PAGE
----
Independence man accused in deadly hit-and-run that killed a veteran skips trial

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INDEPENDENCE, Mo. -- Authorities issued a warrant for Nicholas Burks' arrest after he failed to appear for trial this week. He was charged with leaving the scene of a crash in 2014 that claimed the life of a 67-year-old man.

Harry McBee was carrying groceries from Independence`s Apple Market to the motel where he stayed on 24 Highway when witnesses say he was struck by an SUV. People recognized the man spotted standing over the U.S. Air Force veteran as the same person court documents show would later admit to hitting him on Facebook.

"I actually have a lot of friends here that were witnesses on the scene so it was pretty easy to track down Nicholas Burks," McBee's granddaughter, Breanna Bennett, said.

"They were trying to help him as Nicholas Burks was saying it was just some old homeless guy, who really cares? It was like he didn`t matter," McBee's son, Billy Thomas, said.

McBee was taken to the hospital where he died weeks later from what the coroner called complications of blunt force trauma.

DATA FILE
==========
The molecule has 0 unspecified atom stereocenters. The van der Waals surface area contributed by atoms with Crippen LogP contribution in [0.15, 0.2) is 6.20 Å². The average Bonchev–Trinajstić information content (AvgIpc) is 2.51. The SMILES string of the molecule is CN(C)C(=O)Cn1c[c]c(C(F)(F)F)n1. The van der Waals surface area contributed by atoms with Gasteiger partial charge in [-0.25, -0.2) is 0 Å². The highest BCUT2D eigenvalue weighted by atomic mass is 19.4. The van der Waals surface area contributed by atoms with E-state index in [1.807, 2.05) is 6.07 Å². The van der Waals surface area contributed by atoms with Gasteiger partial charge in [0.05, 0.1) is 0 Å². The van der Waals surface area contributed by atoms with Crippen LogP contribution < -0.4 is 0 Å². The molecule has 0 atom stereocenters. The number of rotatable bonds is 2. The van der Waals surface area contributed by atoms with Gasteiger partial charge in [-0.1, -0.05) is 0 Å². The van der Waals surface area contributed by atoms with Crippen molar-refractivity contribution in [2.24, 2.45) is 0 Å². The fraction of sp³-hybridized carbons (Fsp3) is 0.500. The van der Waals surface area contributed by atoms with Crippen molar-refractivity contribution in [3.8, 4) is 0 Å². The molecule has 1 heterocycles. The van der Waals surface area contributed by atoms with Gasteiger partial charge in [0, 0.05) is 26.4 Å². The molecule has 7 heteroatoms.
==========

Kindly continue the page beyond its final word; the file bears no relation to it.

Nearly a year after the April 2014 crash, and after police had removed what they said appeared to be McBee`s clothing from the bumper, Burks was charged with leaving the scene of an accident with injuries.

Finally this week, Burks' trial was scheduled. Family received word he was ready to take a plea deal that would keep him out of jail. Instead he'd serve four years probation. They waited for over an hour, but Burks never showed.

"We were just looking forward to getting the closure he was going to take acknowledgment of guilt explain what happened and then he didn`t show up to court," Bennett said.

McBee`s son said he`d forgiven Burks for allegedly running the first time, but not again.

"It`s one thing to commit a crime, but when you step forward and you admit guilt to someone for that crime and you refuse to accept punishment, that`s what really gets me," Thomas said.

If Burks is captured or turns himself in, he's ordered to be held on a $10,000 cash-only bond.

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